Naples is a city in southern Italy, which is the third-largest city in the country. The city sits on the Bay of Naples which is on the west coast of the Italian peninsular. Naples or Napoli is one of the oldest continuously inhabitant areas where the settlement records date back to the first millennium BC. The city has a population of over 3 million, making it the third-most populous city in Italy. If you are planning to stopover in Italy this is a great historic city to stop in. Here are some interesting facts about Naples you'll need to know.
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General Facts About Naples
1.Naples has a more than 2,500-year-old history
Centuries before Christ, Naples was a thriving Greek commercial centre named "Neápolis" or "the new city." The city became a Roman colony after the Romans captured the city from the Carthaginians. Following the Roman empire's collapse, several foreign cartels and warlords captured the city until it became its independent kingdom in 1282. The kingdom of Naples lasted until the unification of Italy in 1861.
Geographical Facts About Naples
2. Pompeii was an ancient city in Naples
In 79 AD Mount Vesuvius volcano erupted and whipped out the entire city of Pompeii . When the eruption occurred Pompeii was in the middle of a multi-day celebration in honour of the Roman emperor, Augustus. The rock fragments and volcanic ash released from the eruption buried the city with its citizens. Today, visitors can see the remains of the victims and the city in detail, revealing the disaster's tragedy.
3. Scampia in Naples is considered to be the most dangerous neighbourhood in Italy
Probably one of the most interesting facts about Naples is the dangerous neighborhood of Scampia. Scampia is a bedroom suburb in the far north of Naples. The neighbourhood had several housing projects such as Vele di Scampia between the 1970s and 1980s to solve the housing crisis in the city. After an earthquake hit the city in 1980, thousands of Neapolitans flocked to Vele di Scampia to restart their lives. Due to the community's poverty, the neighbourhood soon became a centre for drug dealers and criminal organizations.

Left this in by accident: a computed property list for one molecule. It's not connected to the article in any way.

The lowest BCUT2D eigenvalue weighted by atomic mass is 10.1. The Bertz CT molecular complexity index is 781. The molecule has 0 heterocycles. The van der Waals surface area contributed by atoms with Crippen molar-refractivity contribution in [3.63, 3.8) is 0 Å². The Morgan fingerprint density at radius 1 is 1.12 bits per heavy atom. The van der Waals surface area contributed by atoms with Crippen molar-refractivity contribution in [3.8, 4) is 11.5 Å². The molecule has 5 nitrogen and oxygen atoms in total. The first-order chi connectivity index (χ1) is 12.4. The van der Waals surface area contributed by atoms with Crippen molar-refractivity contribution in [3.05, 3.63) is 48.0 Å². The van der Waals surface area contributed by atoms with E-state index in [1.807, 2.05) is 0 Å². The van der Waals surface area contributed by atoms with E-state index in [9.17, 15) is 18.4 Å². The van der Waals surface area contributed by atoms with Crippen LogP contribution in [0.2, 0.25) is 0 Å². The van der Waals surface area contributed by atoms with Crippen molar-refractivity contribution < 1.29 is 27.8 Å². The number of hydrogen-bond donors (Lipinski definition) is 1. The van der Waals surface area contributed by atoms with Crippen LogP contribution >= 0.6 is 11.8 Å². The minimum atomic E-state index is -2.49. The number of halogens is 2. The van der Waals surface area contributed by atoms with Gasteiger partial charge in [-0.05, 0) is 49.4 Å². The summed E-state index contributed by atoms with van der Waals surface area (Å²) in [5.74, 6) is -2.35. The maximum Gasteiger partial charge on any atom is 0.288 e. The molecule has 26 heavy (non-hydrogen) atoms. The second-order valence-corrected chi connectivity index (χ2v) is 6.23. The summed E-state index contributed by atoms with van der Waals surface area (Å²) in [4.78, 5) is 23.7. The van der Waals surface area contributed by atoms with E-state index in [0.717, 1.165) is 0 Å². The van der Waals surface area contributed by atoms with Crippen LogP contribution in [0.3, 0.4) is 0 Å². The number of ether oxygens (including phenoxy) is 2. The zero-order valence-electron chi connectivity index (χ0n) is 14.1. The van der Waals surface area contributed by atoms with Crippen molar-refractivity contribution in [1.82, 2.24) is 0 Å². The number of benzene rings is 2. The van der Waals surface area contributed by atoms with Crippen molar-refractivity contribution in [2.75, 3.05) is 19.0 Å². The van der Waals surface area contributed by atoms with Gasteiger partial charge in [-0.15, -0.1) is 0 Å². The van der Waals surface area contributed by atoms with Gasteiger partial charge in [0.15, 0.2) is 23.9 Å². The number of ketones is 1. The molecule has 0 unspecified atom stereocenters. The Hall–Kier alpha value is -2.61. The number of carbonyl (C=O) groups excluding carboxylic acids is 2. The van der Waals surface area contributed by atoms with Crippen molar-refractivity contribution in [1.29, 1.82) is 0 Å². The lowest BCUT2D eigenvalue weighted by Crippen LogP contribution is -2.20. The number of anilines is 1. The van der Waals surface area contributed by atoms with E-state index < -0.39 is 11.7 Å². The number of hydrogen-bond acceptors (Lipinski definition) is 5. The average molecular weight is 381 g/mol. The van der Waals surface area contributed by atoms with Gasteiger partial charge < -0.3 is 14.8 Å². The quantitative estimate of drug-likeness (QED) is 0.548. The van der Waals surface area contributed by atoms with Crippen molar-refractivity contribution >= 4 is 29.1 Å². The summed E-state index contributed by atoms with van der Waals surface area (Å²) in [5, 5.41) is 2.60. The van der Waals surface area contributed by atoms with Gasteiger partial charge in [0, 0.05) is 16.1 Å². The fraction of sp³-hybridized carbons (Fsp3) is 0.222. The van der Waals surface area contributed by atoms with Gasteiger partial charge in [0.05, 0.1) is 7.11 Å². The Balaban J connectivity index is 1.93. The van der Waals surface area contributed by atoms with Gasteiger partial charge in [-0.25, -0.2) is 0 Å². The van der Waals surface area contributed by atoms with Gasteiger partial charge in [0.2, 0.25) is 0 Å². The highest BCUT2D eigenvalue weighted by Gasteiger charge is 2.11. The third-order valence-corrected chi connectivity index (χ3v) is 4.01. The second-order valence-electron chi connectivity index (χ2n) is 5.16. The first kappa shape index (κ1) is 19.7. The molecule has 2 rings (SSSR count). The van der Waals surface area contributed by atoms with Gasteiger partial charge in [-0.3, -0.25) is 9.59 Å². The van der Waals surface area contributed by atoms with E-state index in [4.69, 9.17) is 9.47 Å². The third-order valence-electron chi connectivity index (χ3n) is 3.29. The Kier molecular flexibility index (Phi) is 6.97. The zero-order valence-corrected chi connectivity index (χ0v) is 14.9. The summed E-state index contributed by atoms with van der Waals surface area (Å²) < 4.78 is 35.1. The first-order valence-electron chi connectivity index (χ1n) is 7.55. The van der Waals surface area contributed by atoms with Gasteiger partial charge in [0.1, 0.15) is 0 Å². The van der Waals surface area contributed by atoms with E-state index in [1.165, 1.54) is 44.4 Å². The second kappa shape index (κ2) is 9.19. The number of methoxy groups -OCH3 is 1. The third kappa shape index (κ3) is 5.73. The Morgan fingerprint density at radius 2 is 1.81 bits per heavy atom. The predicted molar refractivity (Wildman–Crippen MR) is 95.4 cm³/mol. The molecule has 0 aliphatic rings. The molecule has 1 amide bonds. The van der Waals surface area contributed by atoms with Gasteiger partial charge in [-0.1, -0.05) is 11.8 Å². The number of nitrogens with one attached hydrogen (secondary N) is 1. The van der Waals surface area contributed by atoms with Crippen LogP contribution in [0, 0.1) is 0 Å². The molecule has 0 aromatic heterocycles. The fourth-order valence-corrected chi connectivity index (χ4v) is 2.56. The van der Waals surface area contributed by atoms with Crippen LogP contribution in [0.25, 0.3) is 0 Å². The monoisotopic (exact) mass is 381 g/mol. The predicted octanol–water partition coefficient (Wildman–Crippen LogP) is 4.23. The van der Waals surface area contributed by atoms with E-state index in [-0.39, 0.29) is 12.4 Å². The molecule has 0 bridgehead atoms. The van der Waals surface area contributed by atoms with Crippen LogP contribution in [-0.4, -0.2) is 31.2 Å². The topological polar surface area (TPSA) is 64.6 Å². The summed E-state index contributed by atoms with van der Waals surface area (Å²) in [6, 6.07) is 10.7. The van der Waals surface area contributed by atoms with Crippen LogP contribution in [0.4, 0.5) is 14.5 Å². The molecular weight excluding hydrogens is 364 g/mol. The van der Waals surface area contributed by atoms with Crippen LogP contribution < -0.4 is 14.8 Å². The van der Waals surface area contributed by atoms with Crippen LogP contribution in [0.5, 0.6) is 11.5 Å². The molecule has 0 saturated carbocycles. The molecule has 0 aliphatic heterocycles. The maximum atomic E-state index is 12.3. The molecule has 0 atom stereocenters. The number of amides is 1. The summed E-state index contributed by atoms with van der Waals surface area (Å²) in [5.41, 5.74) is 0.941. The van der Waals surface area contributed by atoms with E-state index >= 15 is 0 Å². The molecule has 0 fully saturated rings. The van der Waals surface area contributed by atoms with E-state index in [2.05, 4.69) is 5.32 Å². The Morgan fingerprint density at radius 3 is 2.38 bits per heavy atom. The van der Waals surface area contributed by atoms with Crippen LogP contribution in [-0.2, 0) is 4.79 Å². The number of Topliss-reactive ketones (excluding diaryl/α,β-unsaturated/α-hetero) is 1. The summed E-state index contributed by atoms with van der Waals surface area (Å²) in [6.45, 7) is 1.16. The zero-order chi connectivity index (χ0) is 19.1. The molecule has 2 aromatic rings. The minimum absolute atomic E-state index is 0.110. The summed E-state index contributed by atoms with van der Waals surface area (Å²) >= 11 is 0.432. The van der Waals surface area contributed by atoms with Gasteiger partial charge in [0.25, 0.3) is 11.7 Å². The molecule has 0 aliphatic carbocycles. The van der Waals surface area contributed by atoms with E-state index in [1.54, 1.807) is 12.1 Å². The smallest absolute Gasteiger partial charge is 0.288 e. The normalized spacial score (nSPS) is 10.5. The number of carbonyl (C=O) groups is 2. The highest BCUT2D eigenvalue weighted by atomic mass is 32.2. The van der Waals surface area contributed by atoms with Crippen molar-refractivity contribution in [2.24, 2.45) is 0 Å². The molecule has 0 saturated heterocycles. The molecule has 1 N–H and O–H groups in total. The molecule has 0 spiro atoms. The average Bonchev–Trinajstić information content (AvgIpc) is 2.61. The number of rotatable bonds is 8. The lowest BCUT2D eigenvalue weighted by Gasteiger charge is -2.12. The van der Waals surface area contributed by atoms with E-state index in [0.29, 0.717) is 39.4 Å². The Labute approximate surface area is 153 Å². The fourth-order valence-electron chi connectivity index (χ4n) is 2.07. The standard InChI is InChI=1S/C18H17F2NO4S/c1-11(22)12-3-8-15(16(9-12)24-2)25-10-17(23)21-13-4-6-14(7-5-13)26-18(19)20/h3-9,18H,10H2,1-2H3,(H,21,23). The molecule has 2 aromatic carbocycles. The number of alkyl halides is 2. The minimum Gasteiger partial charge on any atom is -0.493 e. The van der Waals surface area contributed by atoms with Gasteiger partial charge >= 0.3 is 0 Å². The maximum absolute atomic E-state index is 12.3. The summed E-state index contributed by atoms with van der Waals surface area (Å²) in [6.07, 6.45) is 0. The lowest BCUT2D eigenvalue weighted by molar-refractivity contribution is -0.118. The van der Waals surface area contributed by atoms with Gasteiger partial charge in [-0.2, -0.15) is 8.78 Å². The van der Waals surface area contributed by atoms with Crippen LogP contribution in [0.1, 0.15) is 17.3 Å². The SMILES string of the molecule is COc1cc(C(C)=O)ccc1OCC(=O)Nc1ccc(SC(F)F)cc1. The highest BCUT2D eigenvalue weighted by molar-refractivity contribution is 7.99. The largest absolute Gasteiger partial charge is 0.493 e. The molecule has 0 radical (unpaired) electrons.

4. Amalfi coast is one of the most beautiful coastlines in Europe
Amalfi coast is a stretch of coastline located between the Gulf of Naples and the Gulf of Salerno in southern Italy. The combination of blue sea, coastal mountains, and scenic harbour towns makes the coastline of Italy's most picturesque destination. Amalfi coast attracted and inspired some of the greatest writers and artists throughout history. Located about 60km from central Naples, the coast is declared a UNESCO World Heritage Site in 1997.
Interesting Naples Facts
5. Fontanelle cemetery is the resting place for 1656 plague victims
Fontanelle cemetery is a quarry located on the hillside of Naples. In the 16th century, the undertakers started to move the bones here to make space for the newly dead. To add to large collection, the cemetery also became the resting place of the victims of the Naples plague in 1656. Today this quarry of bones is open to the public to see.
6. Naples is the birthplace of Pizza
Many believe Naples to be the origin of modern Pizza and it's one of the interesting facts about Naples. Pizza is arguably the most famous Italian food in the world. Specifically, Naples is renowned for Pizza Margherita or Margherita Pizza. This Pizza contains toppings of Tomato, Mozzarella, and Basil, representing the Italian flag's colours. Many believes Antica Pizzeria da Michele to be the best restaurant in Naples for classic Margherita Pizza.
7. Timballo is the most famous street food in Naples
Timballo is being made famous from a street food shop called T'Imballo. T'Imballo has put a street food twist on Timballo - which is a Italian pasta bake. This interpretation of Timballo has gained popularity among the younger generation. For the food purists, don't worry, the base of the recipe is still based in classic Neapolitan traditions.
8. Naples has a scientifically inexplicable blood ritual
Naples has a ceremony of liquefication of San Gennaro's blood, who is the city's patron saint. This ceremony of liquefication happens every September at Naples Cathedral. The Neapolitans believe that if the still-dry blood becomes liquid, the city is safe, and if it doesn't, the city will have hard times ahead. This ritual proved correct when the city faced Cholera outbreaks and earthquakes when the blood didn't liquefy in the past.
9. Diego Maradona has given god status in Naples
The late Argentine soccer legend is one of the greatest soccer players the world has ever seen, if not the best. Maradona played for the Naples soccer club, S.S.C. Napoli, for seven years. He led the team for 2 Italian championships, which the club failed to win ever since. Neapolitans adored Maradona for the success and joy he brought to the city and considered him a god and a saviour.
10. Neapolitan Mastiff originated from Naples
As the name suggests, the giant dog breed has its roots in Naples. The breed descends from the traditional guard dogs of central Italy. The breeding began in 1947, and in 1949 the Italian Kennel Club recognized them as an official dog breed.